An ambitious state campaign to attract more than 10 million tourists to Korea will be the main focus of the Korea Tourism Organization (KTO) next year, KTO chief Lee Charm said, ahead of the campaign’s official launching ceremony on Nov. 11 in Seoul.
“The underlining theme of all of our major projects will be the 2010-2012 Visit Korea Year’ project,” the KTO president said during a recent interview with The Korea Times. “We will send promotional teams to Japan, China and Southeast Asia and will design hallyu events and festivals to disseminate our efforts.”
In an attempt to become a tourism superpower in Asia, Korea has launched a “Visit Korea Year” initiative once again. The last was held in 2001-2002 when Korea co-hosted the World Cup finals.
“Through a successful campaign, we hope that the nation’s tourism revenue will reach over $10 billion and that Korea will enter the list of top 20 countries in a survey of tourism competitiveness,” Lee said. Currently, it is ranked 31st in the 2009 Travel & Tourism Competitiveness Index (TTCI) compiled by the World Economic Forum (WEF).
Japan has already shown a keen interest in the campaign. Ahead of the domestic launch, it recently promoted the Visit Korea 2010-2012 campaign at the Tokyo Dome with more than 40,000 participants.
The campaign, first announced last year, is promoted by goodwill ambassador Kim Yu-na, the 2009 world champion in ladies figure skating, and Korean actor and superstar Bae Yong-joon.
To bring more professional expertise to the campaign, a special committee has been set up and Lee serves as its vice chairman. The committee is led by Lotte Group Vice Chairman Shin Dong-bin. The committee’s main responsibility is to promote the merits of Korean tourism to visitors from outside the country, particularly the 2012 Yeosu Expo and the 2011 IAAF World Championships in Athletics in Daegu.
Korea has been an underdog in the field of tourism, not because it lacks reasons to visit, but because of the lack of tourism infrastructure, Lee said.
“The particulars of the TTCI showed that Korea lags behind its Asian neighbors in terms of affordable accommodation and convenient facilities.” Foreign tourists often have complained that it is simply too expensive to travel in Korea and that the lack of English signs outside the capital has made it hard for them to travel, he said.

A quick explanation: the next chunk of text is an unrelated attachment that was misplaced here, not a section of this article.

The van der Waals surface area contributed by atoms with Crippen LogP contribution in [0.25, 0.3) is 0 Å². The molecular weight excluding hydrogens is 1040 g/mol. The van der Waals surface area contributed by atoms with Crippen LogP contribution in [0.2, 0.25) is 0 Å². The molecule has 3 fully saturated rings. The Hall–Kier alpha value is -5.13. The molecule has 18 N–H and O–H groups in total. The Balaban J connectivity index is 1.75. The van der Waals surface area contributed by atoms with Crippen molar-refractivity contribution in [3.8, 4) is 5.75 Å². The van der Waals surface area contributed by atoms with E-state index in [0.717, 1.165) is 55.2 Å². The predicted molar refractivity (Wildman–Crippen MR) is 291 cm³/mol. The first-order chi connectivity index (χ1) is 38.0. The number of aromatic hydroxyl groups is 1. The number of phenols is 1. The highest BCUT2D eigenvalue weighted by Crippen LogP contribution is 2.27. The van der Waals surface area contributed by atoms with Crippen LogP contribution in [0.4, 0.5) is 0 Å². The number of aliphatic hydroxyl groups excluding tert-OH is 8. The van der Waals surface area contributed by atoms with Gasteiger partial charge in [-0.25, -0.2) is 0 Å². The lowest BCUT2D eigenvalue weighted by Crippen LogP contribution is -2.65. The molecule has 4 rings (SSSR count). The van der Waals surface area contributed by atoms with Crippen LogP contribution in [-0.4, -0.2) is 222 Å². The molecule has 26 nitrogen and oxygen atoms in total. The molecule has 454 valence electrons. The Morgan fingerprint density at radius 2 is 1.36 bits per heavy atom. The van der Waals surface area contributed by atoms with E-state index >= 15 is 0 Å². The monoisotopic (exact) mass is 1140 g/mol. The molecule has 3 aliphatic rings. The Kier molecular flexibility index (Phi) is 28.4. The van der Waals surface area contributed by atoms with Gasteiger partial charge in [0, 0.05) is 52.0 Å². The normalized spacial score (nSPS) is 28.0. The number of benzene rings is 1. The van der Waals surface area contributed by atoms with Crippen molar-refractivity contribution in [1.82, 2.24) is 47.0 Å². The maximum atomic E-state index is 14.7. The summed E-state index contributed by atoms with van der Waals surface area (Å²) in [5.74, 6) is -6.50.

The TTCI ranked Korea 102nd in terms of price competitiveness in tourism, meaning that it is more expensive to travel in Korea than it is in Japan, which ranked 86th.
However, Korea was ranked relatively high in the quality of cultural assets and resources, ranking 13th, slightly ahead of China, which ranked 15th. It has been Lee’s belief that this should be the main focus of the promotional drive for Korean tourism.
In this connection, Lee said during a recent parliamentary inspection of the KTO that he would place priority on traditional culture rather than natural beauty or architecture, which are not Korea’s strong suits.
“As shown in the TTCI figures, there is not much difference in how our cultural assets are perceived by the international community, in comparison to those of China or Japan. We will work with the government to improve the tourism infrastructure and develop travel resources that are distinctively Korean,” Lee said.
He has stressed that Korea’s spiritual uniqueness and historical richness could be promoted as compelling reasons to visit Korea. “We will try to promote our cultural performances, food, Buddhist traditions, taekwondo, and city project, to name a few, as tools to lure visitors to Korea.”
“Koreans have innate qualities of energy, joy and affinity. Combining such qualities with the stories behind our cultural assets could be a good marketing strategy for Korean tourism,” he added.
Another important goal of the KTO is to promote domestic tourism with fresh ideas to urge Koreans to travel around their own country.
“It is important to attract foreign visitors to Korea. But the more pressing task is revitalizing the intra-bound travel, without which we could not fully expand our tourism infrastructure,” Lee said. Since 2006, the KTO has been conducting a campaign to introduce hidden travel destinations in all provinces.
Lee is a firm believer that the tourism industry could become the backbone of the Korean economy in the future. “We will do our utmost to nurture Korea as a tourism hub of Northeast Asia. In this regard, we will strive to generate more investment in tourism and improve Korea’s image as a tourism destination,” he said.
The KTO will soon introduce “Korean Tourism Supporters,” composed of both Koreans and non-Koreans, who will work in conjunction with local governments to exchange ideas about how best to develop the country as a tourist attraction.
Meanwhile, Korea’s focus on tourism has been gaining attention from the international community.
Korea will host the 2011 general meeting of the United Nations World Tourism Organization (UNWTO), following a decision unanimously made at a meeting of 154 members of UNWTO in Astana, Kazakhstan last month. An UNTWO assembly is attended by culture ministers of member nations and is held every other year.
The world’s largest event on tourism will raise some 15 billion won ($13 million) worth of economic benefits. Officials see the assembly as a good opportunity to promote the 2010-2012 Visit Korea campaign.